Under what Canadian statute or established principle of law can the government deport to a foreign country the wife and Canadian-born children of a person, for no other reason than that they are his wife and children?

“We must not permit in Canada the hateful doctrine of racialism which is the basis of the Nazi system everywhere.”

These three Orders-in-Council are based solely on racial considerations.

Orders-in-Council Revoking Naturalization
P.C. 7356

The purpose of this Order is to revoke the citizenship of all persons deported under the previous Order. After a preamble of similar import to that of P.C. 7355, Sec. 1 reads:

“1. Any person who, being a British subject by naturalization under the Naturalization Act . . .is deported from Canada under the provisions of Order-in-Council P.C. 7355 of 15th December, 1945, shall, as and from the date upon which he leaves Canada in the course of such deportation, cease to be either a British subject or a Canadian national.”

It would be difficult to imagine anything more sinister than this Order which permits a person to be stripped of every citizenship right in the country of his birth or legal residence. Rights embodied in the constitution of the United States prevent this being done there, and even those persons deported are not deprived of their American citizenship.

Orders-in-Council re Commission to Inquire. . .
P.C. 7357

This Order starts out in similar vein to the two others. Part of its preamble reads:

“And whereas experience during the war in the administration of Order-in-Council P.C. 946 of February 5, 1943, providing for the control of persons of Japanese race has indicated the desirability of determining whether the conduct of such Japanese persons in time of war was such as to make the deportation of any of them desirable in the national interest. . . .”

The most suitable comment here is undoubtedly the statement made by Prime Minister King in the House of Commons on August 4, 1944:

“It is a fact that no person of Japanese race born in Canada has been charged with any act of sabotage or disloyalty during the years of war.”

Nor has any evidence since been given of the need for such measures.

The Order states that “it is deemed advisable to make provision for the appointment of a Commission to institute the investigation referred to above,” and proceeds to set forth its constitution and powers:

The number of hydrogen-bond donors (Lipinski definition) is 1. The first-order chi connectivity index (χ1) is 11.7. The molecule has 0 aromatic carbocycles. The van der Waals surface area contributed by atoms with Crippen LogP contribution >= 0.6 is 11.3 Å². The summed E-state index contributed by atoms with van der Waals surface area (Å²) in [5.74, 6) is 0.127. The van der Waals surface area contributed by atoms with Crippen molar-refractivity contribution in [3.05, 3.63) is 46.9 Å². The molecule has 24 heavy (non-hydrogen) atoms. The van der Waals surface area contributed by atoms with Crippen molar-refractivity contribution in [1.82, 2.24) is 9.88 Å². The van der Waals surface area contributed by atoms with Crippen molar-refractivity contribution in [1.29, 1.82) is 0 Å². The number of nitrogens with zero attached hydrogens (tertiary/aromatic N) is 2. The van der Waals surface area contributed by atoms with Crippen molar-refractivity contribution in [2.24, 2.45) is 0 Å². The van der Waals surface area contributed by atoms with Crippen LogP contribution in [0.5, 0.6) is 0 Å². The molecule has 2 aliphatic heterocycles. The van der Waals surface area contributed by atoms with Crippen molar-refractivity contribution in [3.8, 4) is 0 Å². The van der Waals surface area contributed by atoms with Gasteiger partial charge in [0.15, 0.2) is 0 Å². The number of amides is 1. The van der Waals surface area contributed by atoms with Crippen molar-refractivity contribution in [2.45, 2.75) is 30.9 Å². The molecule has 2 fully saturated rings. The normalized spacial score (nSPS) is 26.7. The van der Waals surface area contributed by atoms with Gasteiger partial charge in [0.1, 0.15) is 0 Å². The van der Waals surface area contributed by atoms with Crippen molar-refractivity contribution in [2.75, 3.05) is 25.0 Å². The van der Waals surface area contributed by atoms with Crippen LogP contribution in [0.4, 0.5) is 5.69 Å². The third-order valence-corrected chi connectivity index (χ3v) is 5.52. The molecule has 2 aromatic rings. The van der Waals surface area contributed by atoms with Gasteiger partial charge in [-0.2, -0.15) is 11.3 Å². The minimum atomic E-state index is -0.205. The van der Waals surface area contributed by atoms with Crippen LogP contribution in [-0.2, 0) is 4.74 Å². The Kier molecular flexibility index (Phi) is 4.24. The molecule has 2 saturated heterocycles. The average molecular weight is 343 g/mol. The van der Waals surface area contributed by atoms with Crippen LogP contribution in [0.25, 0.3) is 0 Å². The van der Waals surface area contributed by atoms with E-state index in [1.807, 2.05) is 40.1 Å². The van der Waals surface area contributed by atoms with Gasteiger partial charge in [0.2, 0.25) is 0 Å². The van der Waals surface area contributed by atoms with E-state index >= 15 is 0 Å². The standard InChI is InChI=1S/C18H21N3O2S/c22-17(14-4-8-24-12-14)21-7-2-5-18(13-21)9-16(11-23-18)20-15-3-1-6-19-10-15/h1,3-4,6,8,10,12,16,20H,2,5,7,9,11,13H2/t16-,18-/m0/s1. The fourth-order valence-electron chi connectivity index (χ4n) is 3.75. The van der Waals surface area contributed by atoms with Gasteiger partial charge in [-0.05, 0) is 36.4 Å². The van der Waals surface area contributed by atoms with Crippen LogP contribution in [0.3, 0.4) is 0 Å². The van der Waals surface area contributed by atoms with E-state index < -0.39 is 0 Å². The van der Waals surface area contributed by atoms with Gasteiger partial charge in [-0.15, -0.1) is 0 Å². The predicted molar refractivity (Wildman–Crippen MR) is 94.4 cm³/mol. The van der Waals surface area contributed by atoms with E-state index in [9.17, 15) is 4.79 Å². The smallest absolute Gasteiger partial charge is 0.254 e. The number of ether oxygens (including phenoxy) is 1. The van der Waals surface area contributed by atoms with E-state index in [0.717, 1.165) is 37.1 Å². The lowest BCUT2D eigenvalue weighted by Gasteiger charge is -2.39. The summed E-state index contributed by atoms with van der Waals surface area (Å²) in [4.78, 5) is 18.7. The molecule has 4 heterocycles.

“1. A Commission consisting of three persons shall be appointed to make inquiry concerning the activities, loyalty and the extent of co-operation with the Government of Canada during the war of Japanese nationals and naturalized persons of Japanese race in Canada in cases where their names are referred to the commission by the Minister of Labor for investigation with a view to recommending whether in the circumstances of any such case such person should be deported.

The proposed “loyalty tribunal” cast its shadow over the lives of persons of Japanese origin long before it was created, and became part of the pressure that made them sign for “repatriation.” A notice sent out in March, 1945, by T. B. Pickersgill, Commissioner of Japanese placement, included this sentence:

“Failure to agree to re-settlement outside of British Columbia by those evacuated Japanese-Canadians not wanting to sign applications for voluntary repatriation to Japan may be regarded later by the proposed loyalty tribunal, when it is established, as evidence of lack of co-operation with the government of Canada.”

Speaking in the House of Commons on Nov. 21, 1945, the Minister of Labor said:

“Let me say, with all the emphasis at my command, that no coercion was exercised in the taking of requests for repatriation from persons of the Japanese race.”

Clause 2 reads, in part:

“…the Commission may, at the request of the Minister of Labor, inquire into the case of any naturalized British subject of the Japanese race who has made a request for repatriation and which request is final under the said Order-in-Council and may make such recommendations with respect to such cases as it deems advisable.

The foregoing is the gist of the three Orders-in-Council. In the House of Commons, on December 17 last, Prime Minister King referred to the difficulties of settling the Japanese-Canadian question, and summed up his view of the government’s new Orders in these words:

“May I say that we have sought to deal with it (this problem) and in doing so we have followed the ancient precept of doing justly but also loving mercy, and the Orders-in-Council which I now table will give expression to that approach.”